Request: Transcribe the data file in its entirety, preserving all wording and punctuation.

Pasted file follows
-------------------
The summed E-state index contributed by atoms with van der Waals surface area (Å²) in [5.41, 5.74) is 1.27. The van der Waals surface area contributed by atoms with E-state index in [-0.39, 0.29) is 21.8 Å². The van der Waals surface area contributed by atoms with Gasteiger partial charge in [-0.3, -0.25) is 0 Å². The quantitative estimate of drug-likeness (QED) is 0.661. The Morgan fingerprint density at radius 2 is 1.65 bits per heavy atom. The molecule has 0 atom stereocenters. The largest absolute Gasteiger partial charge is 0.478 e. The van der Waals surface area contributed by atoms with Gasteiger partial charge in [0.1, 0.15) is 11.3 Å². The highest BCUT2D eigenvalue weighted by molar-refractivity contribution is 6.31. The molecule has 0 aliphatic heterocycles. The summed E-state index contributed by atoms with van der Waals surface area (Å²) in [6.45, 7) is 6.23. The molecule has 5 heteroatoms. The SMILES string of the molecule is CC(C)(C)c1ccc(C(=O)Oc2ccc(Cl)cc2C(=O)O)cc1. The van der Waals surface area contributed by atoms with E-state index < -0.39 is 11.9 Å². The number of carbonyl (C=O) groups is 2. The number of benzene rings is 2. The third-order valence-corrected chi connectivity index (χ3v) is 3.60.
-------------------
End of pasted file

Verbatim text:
The summed E-state index contributed by atoms with van der Waals surface area (Å²) in [5.41, 5.74) is 1.27. The van der Waals surface area contributed by atoms with E-state index in [-0.39, 0.29) is 21.8 Å². The van der Waals surface area contributed by atoms with Gasteiger partial charge in [-0.3, -0.25) is 0 Å². The quantitative estimate of drug-likeness (QED) is 0.661. The Morgan fingerprint density at radius 2 is 1.65 bits per heavy atom. The molecule has 0 atom stereocenters. The largest absolute Gasteiger partial charge is 0.478 e. The van der Waals surface area contributed by atoms with Gasteiger partial charge in [0.1, 0.15) is 11.3 Å². The highest BCUT2D eigenvalue weighted by molar-refractivity contribution is 6.31. The molecule has 0 aliphatic heterocycles. The summed E-state index contributed by atoms with van der Waals surface area (Å²) in [6.45, 7) is 6.23. The molecule has 5 heteroatoms. The SMILES string of the molecule is CC(C)(C)c1ccc(C(=O)Oc2ccc(Cl)cc2C(=O)O)cc1. The van der Waals surface area contributed by atoms with E-state index < -0.39 is 11.9 Å². The number of carbonyl (C=O) groups is 2. The number of benzene rings is 2. The third-order valence-corrected chi connectivity index (χ3v) is 3.60.